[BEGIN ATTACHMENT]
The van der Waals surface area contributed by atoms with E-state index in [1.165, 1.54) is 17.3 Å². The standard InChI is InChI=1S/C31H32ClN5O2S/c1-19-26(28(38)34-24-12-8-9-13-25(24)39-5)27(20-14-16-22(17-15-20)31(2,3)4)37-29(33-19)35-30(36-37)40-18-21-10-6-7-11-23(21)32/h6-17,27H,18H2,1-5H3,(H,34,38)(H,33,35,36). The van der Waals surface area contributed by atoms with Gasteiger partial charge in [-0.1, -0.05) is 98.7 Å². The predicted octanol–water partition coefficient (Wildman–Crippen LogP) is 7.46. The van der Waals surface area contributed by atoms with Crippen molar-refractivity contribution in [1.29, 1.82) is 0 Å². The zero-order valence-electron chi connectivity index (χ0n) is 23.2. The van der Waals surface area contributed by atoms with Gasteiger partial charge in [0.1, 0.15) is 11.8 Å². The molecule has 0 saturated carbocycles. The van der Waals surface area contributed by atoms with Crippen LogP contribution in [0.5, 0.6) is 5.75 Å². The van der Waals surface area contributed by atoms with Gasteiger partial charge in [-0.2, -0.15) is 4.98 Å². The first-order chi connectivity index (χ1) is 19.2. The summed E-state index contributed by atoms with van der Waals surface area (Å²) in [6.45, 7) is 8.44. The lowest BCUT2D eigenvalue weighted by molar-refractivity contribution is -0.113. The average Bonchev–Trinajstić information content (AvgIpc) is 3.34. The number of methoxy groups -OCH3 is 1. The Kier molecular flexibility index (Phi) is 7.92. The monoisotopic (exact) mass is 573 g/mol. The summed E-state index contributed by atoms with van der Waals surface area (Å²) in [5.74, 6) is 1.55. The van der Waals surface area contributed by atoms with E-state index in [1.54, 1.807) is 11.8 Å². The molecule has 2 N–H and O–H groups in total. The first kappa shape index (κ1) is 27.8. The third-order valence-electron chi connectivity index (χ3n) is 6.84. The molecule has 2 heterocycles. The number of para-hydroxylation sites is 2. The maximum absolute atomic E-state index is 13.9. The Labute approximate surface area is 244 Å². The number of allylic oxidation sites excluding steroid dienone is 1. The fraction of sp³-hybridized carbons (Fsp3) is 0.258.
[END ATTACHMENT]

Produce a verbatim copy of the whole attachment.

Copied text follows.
The van der Waals surface area contributed by atoms with E-state index in [1.165, 1.54) is 17.3 Å². The standard InChI is InChI=1S/C31H32ClN5O2S/c1-19-26(28(38)34-24-12-8-9-13-25(24)39-5)27(20-14-16-22(17-15-20)31(2,3)4)37-29(33-19)35-30(36-37)40-18-21-10-6-7-11-23(21)32/h6-17,27H,18H2,1-5H3,(H,34,38)(H,33,35,36). The van der Waals surface area contributed by atoms with Gasteiger partial charge in [-0.1, -0.05) is 98.7 Å². The predicted octanol–water partition coefficient (Wildman–Crippen LogP) is 7.46. The van der Waals surface area contributed by atoms with Crippen molar-refractivity contribution in [1.29, 1.82) is 0 Å². The zero-order valence-electron chi connectivity index (χ0n) is 23.2. The van der Waals surface area contributed by atoms with Gasteiger partial charge in [0.1, 0.15) is 11.8 Å². The molecule has 0 saturated carbocycles. The van der Waals surface area contributed by atoms with Crippen LogP contribution in [0.5, 0.6) is 5.75 Å². The van der Waals surface area contributed by atoms with Gasteiger partial charge in [-0.2, -0.15) is 4.98 Å². The first-order chi connectivity index (χ1) is 19.2. The summed E-state index contributed by atoms with van der Waals surface area (Å²) in [6.45, 7) is 8.44. The lowest BCUT2D eigenvalue weighted by molar-refractivity contribution is -0.113. The average Bonchev–Trinajstić information content (AvgIpc) is 3.34. The number of methoxy groups -OCH3 is 1. The Kier molecular flexibility index (Phi) is 7.92. The monoisotopic (exact) mass is 573 g/mol. The summed E-state index contributed by atoms with van der Waals surface area (Å²) in [5.74, 6) is 1.55. The van der Waals surface area contributed by atoms with E-state index in [1.54, 1.807) is 11.8 Å². The molecule has 2 N–H and O–H groups in total. The first kappa shape index (κ1) is 27.8. The third-order valence-electron chi connectivity index (χ3n) is 6.84. The molecule has 2 heterocycles. The number of para-hydroxylation sites is 2. The maximum absolute atomic E-state index is 13.9. The Labute approximate surface area is 244 Å². The number of allylic oxidation sites excluding steroid dienone is 1. The fraction of sp³-hybridized carbons (Fsp3) is 0.258.